Movies

Author Who Wrote Husband’s Dating Profile as She Was Dying Inspires Film

rosenthal

Amy Krouse Rosenthal, the famous children’s book author who passed away in March will have a film made about her life. Her essay published in the New York Times Modern Love section, “You May Want to Marry My Husband,” went viral earlier this year–which spawned interest in her harrowing story, as Rosenthal was fighting ovarian cancer at the time she wrote it.

Her essay broke readers’ hearts as she delved into her emotions and vulnerabilities about leaving behind her beloved husband and children, stating:

“I want more time with Jason. I want more time with my children. I want more time sipping martinis at the Green Mill Jazz Club on Thursday nights. But that is not going to happen. I probably have only a few days left being a person on this planet. So why I am doing this?

I am wrapping this up on Valentine’s Day, and the most genuine, non-vase-oriented gift I can hope for is that the right person reads this, finds Jason, and another love story begins.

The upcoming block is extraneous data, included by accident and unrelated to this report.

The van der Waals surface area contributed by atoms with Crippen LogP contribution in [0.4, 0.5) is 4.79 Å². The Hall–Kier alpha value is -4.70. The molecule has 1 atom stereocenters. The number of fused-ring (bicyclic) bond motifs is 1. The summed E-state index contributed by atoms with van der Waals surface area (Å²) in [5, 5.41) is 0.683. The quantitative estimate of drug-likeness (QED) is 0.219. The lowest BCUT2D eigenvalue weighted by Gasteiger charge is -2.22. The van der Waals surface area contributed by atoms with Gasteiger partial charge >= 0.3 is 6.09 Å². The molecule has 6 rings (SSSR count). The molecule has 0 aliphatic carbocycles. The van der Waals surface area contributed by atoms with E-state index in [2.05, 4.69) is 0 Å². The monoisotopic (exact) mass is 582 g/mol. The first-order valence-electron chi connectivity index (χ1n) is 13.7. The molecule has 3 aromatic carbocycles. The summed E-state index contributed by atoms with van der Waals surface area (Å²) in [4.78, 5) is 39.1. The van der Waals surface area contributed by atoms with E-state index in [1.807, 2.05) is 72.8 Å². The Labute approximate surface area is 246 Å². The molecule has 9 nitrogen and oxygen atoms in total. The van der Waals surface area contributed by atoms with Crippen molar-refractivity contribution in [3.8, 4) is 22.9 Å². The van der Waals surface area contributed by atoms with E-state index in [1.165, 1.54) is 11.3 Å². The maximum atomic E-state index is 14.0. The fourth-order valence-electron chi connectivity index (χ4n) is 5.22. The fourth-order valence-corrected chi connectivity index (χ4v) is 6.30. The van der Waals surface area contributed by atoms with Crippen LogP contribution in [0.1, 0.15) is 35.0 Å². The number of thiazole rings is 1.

I’ll leave this intentional empty space below as a way of giving you two the fresh start you deserve.”

Rosenthal’s death was too soon, for her family and the readers who loved her work. She was so adored and inspired so many that she engaged with her fans through a successful Instagram-based project called Project 1,2,3, which is now being continued by her daughter, Paris.

Her creativity and capability for love and vulnerability, even at the end, spoke to many. This is why her story is now being made into a film, according to Variety.

I can’t wait to see the film—like o many others, writing and learning about Rosenthal’s life has inspired me. As a writer myself who puts a lot of myself in my work, and gives the people around me the most love I can give, I can’t help but feel for Rosenthal and her family–to depart the world and leave behind the things and people you love most, and to be vulnerable enough to share that process with others. All of us hope we leave our own unique mark on those around us, that we’ll be remembered for doing something positive–and Rosenthal’s own struggle with cancer is an example of someone who met the ultimate challenge with grace. I’ll be sure to have my Kleenex ready.

The opinions expressed here are the personal views of the author. Comments are moderated, so use your inside voices, keep your hands to yourself, and no, we're not interested in herbal supplements.

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